United Kingdom

Treasury says it has 'no plans' to lower VAT on energy bills

The Treasury has said it has 'no plans' to lower VAT on energy bills, despite promises to scrap the tax after Brexit. 

Boris Johnson and Michael Gove pledged to scrap the duty during the EU referendum campaign. They said the Government was barred from lowering the tax because of EU rules. 

Writing in The Sun in 2016, Johnson said: 'Fuel bills will be lower for everyone. As long as we are in the EU, we are not allowed to cut this tax.

Promises: Boris Johnson and Michael Gove pledged to scrap the duty during the EU referendum campaign

'When we vote Leave, we will be able to scrap this unfair and damaging tax. It isn't right that unelected bureaucrats in Brussels impose taxes on the poorest and elected British politicians can do nothing.' 

But the Treasury has pushed back on more recent calls to cut the duty. MPs have suggested cutting VAT on a raft of items after Rishi Sunak cut the 'tampon tax' on sanitary products on January 1. Domestic energy bills have been subject to 5 per cent VAT since 1993.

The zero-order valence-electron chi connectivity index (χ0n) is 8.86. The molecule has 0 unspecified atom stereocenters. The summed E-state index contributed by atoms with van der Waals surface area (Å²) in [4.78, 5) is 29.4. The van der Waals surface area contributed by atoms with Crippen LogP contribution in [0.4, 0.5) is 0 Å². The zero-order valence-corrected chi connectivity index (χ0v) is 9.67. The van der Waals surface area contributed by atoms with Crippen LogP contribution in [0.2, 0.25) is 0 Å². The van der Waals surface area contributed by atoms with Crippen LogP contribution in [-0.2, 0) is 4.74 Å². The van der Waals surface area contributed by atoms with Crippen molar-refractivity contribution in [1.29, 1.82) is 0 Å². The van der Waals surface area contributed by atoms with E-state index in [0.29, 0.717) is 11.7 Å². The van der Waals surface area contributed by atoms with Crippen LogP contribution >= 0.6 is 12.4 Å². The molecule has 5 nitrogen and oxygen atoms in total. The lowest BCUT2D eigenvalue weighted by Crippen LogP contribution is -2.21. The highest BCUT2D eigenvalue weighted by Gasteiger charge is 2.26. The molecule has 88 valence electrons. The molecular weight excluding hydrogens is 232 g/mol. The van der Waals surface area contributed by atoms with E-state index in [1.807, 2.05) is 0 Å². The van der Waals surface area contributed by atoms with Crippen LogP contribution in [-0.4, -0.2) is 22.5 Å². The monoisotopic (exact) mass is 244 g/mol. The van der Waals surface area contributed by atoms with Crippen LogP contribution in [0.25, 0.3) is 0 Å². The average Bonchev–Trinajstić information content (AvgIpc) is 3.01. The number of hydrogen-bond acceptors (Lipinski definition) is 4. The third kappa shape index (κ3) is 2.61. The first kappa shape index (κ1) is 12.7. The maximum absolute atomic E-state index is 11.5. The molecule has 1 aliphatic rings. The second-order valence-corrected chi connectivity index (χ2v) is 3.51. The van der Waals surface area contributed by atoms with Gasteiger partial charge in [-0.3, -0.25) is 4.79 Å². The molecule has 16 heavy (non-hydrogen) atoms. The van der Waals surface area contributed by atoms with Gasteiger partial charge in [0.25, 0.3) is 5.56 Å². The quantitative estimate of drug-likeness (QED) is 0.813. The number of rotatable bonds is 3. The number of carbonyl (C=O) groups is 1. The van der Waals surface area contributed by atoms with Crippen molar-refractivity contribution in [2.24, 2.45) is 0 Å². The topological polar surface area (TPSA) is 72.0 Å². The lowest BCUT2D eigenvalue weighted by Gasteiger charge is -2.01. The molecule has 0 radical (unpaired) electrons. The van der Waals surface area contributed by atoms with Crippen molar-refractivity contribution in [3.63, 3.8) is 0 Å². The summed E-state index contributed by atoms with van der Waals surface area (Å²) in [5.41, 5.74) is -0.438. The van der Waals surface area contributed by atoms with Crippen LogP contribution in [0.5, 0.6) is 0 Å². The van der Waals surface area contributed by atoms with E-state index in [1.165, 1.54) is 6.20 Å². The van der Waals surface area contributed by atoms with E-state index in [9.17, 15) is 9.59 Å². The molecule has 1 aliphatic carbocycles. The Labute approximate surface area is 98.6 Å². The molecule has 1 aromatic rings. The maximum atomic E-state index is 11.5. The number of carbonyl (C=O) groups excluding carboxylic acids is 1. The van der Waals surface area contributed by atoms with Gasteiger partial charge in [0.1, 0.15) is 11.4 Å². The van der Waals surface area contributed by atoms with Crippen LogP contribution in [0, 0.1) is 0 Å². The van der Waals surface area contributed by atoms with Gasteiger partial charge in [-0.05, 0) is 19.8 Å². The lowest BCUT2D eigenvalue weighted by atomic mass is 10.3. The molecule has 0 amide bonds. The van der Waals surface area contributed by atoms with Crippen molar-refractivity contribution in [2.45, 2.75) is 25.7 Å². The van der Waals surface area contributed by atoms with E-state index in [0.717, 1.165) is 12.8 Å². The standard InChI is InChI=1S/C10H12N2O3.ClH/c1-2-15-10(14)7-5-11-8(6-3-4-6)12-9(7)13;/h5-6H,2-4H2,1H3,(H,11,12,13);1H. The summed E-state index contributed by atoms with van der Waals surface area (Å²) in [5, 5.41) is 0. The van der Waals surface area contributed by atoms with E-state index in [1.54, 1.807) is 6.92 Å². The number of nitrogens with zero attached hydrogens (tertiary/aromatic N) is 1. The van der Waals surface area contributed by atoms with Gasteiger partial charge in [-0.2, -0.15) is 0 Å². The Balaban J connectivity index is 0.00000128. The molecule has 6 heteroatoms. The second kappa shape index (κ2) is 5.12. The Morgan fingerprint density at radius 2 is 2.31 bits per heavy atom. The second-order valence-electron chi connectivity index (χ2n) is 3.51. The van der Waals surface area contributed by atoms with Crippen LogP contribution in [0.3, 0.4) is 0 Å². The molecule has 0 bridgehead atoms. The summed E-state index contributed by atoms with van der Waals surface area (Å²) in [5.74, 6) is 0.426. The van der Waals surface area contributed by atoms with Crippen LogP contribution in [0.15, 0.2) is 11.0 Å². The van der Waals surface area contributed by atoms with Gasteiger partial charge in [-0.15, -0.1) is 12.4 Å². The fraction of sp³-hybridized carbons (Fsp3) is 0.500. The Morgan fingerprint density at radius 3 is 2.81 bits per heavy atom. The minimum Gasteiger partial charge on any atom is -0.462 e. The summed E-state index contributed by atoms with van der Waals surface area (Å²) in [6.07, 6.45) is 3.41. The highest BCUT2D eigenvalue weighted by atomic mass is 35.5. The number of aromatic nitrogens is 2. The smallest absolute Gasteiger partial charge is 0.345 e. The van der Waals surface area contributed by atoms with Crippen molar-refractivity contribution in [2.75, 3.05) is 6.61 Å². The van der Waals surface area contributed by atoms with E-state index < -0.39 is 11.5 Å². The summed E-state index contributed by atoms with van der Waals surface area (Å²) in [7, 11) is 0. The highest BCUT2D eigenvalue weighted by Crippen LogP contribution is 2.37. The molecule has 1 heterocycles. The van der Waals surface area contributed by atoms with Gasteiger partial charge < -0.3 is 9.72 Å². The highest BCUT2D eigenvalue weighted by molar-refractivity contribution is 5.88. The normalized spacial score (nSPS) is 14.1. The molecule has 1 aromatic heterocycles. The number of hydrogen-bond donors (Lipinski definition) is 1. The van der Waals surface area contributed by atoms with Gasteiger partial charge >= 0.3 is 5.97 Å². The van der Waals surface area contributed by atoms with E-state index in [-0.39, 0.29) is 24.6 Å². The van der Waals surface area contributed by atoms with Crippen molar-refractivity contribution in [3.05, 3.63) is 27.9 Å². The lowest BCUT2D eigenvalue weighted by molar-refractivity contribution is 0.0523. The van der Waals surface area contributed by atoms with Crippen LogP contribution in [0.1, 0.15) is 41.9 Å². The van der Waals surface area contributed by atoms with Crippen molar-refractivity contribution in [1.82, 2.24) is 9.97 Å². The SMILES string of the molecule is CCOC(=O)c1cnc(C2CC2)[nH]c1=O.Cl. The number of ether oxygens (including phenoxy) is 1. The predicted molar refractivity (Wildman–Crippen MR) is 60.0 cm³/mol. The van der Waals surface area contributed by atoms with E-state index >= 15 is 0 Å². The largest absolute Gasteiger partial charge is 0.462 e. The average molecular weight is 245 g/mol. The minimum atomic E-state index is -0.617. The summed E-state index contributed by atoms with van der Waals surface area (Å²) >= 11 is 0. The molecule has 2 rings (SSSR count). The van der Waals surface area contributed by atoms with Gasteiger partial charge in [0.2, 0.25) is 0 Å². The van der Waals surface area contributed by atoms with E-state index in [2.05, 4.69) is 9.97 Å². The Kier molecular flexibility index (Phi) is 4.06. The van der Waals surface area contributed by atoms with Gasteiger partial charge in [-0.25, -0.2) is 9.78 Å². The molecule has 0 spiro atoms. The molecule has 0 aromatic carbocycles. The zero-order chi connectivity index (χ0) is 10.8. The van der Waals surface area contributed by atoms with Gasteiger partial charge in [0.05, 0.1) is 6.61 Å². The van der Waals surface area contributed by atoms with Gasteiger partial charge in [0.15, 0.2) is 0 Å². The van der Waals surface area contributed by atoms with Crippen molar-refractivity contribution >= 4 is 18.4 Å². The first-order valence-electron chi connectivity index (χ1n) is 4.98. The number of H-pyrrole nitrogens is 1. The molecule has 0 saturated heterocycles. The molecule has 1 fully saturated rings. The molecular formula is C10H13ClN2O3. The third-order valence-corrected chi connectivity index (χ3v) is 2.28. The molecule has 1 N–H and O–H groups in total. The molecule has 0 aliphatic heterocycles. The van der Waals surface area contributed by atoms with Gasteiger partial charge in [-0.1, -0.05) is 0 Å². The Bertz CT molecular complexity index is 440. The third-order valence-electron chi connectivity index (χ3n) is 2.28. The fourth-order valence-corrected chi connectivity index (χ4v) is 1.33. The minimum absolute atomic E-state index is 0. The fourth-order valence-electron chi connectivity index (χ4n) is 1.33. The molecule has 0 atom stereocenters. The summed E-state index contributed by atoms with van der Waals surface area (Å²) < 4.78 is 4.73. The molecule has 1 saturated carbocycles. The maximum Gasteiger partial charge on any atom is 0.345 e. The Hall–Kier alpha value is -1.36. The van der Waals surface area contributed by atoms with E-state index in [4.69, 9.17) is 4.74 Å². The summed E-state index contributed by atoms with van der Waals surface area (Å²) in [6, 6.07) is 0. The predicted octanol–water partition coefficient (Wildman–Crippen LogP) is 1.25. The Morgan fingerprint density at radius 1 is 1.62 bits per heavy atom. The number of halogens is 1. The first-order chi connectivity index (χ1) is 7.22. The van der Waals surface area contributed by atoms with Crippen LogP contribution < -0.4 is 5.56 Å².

Conservative MP Stephen McPartland said: 'VAT is a tax on products that people choose to buy, rather than things they require, like household energy. It makes sense for domestic energy to be VAT-free, and it will help with the cost of living now that so many people are working from home.' 

Jesse Norman, Financial Secretary to the Treasury, said: 'Although the Government keeps all taxes under review, there are no plans to change the current VAT treatment of domestic energy.'  

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